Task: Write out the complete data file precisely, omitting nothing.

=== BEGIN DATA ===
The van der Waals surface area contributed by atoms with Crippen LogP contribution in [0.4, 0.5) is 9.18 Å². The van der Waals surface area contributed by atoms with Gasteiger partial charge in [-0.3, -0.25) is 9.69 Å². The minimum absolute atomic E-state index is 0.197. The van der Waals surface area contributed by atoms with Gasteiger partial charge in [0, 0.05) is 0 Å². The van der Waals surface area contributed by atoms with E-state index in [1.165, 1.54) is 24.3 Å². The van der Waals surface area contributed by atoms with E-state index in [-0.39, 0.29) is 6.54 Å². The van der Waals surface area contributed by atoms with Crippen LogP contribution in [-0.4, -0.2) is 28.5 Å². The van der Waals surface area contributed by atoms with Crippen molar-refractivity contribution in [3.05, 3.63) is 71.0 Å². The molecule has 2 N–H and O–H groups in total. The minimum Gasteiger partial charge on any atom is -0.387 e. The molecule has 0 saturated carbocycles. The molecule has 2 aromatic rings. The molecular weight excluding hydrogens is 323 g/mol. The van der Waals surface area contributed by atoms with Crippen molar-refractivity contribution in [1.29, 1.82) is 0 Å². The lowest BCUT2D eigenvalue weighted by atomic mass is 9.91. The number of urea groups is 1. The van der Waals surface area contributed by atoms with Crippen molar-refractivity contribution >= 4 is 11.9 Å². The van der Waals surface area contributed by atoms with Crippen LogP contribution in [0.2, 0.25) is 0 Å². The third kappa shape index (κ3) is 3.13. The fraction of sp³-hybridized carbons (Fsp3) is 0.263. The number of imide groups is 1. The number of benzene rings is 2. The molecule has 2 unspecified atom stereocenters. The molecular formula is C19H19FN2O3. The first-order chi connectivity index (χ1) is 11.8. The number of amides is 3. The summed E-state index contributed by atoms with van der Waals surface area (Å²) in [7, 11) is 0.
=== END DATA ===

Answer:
The van der Waals surface area contributed by atoms with Crippen LogP contribution in [0.4, 0.5) is 9.18 Å². The van der Waals surface area contributed by atoms with Gasteiger partial charge in [-0.3, -0.25) is 9.69 Å². The minimum absolute atomic E-state index is 0.197. The van der Waals surface area contributed by atoms with Gasteiger partial charge in [0, 0.05) is 0 Å². The van der Waals surface area contributed by atoms with E-state index in [1.165, 1.54) is 24.3 Å². The van der Waals surface area contributed by atoms with E-state index in [-0.39, 0.29) is 6.54 Å². The van der Waals surface area contributed by atoms with Crippen LogP contribution in [-0.4, -0.2) is 28.5 Å². The van der Waals surface area contributed by atoms with Crippen molar-refractivity contribution in [3.05, 3.63) is 71.0 Å². The molecule has 2 N–H and O–H groups in total. The minimum Gasteiger partial charge on any atom is -0.387 e. The molecule has 0 saturated carbocycles. The molecule has 2 aromatic rings. The molecular weight excluding hydrogens is 323 g/mol. The van der Waals surface area contributed by atoms with Crippen molar-refractivity contribution in [1.29, 1.82) is 0 Å². The lowest BCUT2D eigenvalue weighted by atomic mass is 9.91. The number of urea groups is 1. The van der Waals surface area contributed by atoms with Crippen molar-refractivity contribution >= 4 is 11.9 Å². The van der Waals surface area contributed by atoms with Crippen LogP contribution in [0.2, 0.25) is 0 Å². The third kappa shape index (κ3) is 3.13. The fraction of sp³-hybridized carbons (Fsp3) is 0.263. The number of imide groups is 1. The number of benzene rings is 2. The molecule has 2 unspecified atom stereocenters. The molecular formula is C19H19FN2O3. The first-order chi connectivity index (χ1) is 11.8. The number of amides is 3. The summed E-state index contributed by atoms with van der Waals surface area (Å²) in [7, 11) is 0.